Columbia Parents for Public Schools to host documentary 'Race to Nowhere' screening

Tuesday, November 1, 2011 | 1:08 p.m. CDT; updated 9:05 p.m. CDT, Tuesday, November 1, 2011

COLUMBIA — Good grades, perfect standardized test scores, sports involvement, community service, involvement in the arts, resumes and job interviews: These pressures are jam-packed into students' lives today.

On Wednesday, Columbia Parents for Public Schools will host a screening of the documentary "Race to Nowhere" to spark conversation about the pressures children face.

If you go

What: "Race to Nowhere," a documentary about public school education, presented by the Columbia Parents for Public Schools. A panel discussion follows.

When: 5:30 p.m. Wednesday

Where: Ragtag Cinema, 10 Hitt St.

Admission: Free, but a $5 donation to the parents' group is suggested

The film screening at Ragtag Cinema will begin at 5:30 p.m. 

"Race to Nowhere" challenges how schools are academically structured and whether the achievement-obsessed culture in which U.S. children are raised properly prepares students for college and the world.

The documentary explores how student pressures lead to stress, depression and sometimes even suicide. It makes the case that when students graduate from college, they have the resume but not the motivation.

"It touches on a lot of issues that we hear parents responding to, and we saw it as an interesting opportunity to open up some debates," said Elizabeth Chang, co-vice president of Columbia Parents for Public Schools.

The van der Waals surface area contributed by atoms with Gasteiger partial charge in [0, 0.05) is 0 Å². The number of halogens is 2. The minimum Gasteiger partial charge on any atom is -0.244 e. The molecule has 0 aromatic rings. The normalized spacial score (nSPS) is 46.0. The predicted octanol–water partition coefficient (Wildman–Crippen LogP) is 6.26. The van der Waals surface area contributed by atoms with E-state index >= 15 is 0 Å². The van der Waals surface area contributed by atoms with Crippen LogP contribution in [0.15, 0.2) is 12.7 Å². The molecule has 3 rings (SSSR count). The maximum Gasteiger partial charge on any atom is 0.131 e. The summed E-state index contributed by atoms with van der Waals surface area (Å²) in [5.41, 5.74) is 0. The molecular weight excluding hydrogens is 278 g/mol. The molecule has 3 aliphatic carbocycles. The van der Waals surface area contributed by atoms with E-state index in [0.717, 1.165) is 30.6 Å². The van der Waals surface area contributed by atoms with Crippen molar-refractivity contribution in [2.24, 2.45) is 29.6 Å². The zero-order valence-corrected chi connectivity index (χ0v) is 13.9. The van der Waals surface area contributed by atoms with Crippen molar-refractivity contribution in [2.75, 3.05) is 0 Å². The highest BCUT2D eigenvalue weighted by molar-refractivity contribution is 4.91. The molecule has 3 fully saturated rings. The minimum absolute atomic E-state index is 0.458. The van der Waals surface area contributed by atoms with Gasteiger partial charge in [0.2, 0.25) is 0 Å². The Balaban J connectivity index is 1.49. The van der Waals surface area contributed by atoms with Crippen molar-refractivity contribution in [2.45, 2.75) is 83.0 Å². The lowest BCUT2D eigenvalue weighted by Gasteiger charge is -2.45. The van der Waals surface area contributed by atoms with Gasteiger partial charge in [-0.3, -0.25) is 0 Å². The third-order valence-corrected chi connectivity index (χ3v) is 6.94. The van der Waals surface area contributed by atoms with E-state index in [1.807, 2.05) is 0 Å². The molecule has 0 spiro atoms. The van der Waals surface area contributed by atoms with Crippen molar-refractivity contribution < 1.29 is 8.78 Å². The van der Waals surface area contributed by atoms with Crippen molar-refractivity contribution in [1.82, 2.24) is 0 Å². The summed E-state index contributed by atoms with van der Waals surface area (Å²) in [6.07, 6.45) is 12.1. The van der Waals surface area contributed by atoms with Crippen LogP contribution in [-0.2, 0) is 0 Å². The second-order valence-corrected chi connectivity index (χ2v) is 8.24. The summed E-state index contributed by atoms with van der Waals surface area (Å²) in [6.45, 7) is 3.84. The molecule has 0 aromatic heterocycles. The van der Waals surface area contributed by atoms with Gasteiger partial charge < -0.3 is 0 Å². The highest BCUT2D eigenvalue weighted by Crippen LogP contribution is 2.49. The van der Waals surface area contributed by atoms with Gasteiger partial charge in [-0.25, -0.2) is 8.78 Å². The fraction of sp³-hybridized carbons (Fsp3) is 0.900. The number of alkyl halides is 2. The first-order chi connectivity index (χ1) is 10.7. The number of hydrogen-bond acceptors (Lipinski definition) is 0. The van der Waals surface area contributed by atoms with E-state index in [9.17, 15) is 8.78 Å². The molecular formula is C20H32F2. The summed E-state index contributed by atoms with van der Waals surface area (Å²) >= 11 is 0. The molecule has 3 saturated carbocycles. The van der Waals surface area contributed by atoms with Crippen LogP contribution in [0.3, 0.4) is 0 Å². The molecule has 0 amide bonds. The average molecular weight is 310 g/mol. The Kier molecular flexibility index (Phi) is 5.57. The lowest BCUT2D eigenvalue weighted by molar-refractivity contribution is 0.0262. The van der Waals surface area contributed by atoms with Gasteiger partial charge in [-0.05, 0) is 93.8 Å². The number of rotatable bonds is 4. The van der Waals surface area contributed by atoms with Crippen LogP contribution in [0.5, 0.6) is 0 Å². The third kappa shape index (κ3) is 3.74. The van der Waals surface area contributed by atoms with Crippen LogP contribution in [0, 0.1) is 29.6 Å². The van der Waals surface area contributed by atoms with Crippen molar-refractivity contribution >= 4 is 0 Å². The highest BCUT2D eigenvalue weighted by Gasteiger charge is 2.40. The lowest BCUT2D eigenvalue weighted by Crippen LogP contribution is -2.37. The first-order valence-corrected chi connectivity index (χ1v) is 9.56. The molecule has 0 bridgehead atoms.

The group is a local branch of the national Parents for Public Schools. Its mission is to help maintain a partnership between parents and local public schools to achieve the best education for children. 

"The board (of Columbia Parents for Public Schools) is interested in putting together events that will allow a range of parents throughout Columbia to come together and talk about common interests and goals and to have input in changes in public schools," Chang said.

She said common concerns include academic achievement gaps among students and making sure that all students have equal access to a public education.

The screening will be followed by a 30-minute panel discussion to engage the audience in issues that Columbia’s schools face.

Chang expects the documentary to resonate in Columbia.

"In a university town, the values and priorities of higher education are particularly in the spotlight," she said. 

Admission to the event is free, although donations are appreciated. 

For more information, call the local chapter at 447-2349.

Cho Ling Ngai contributed to this report.


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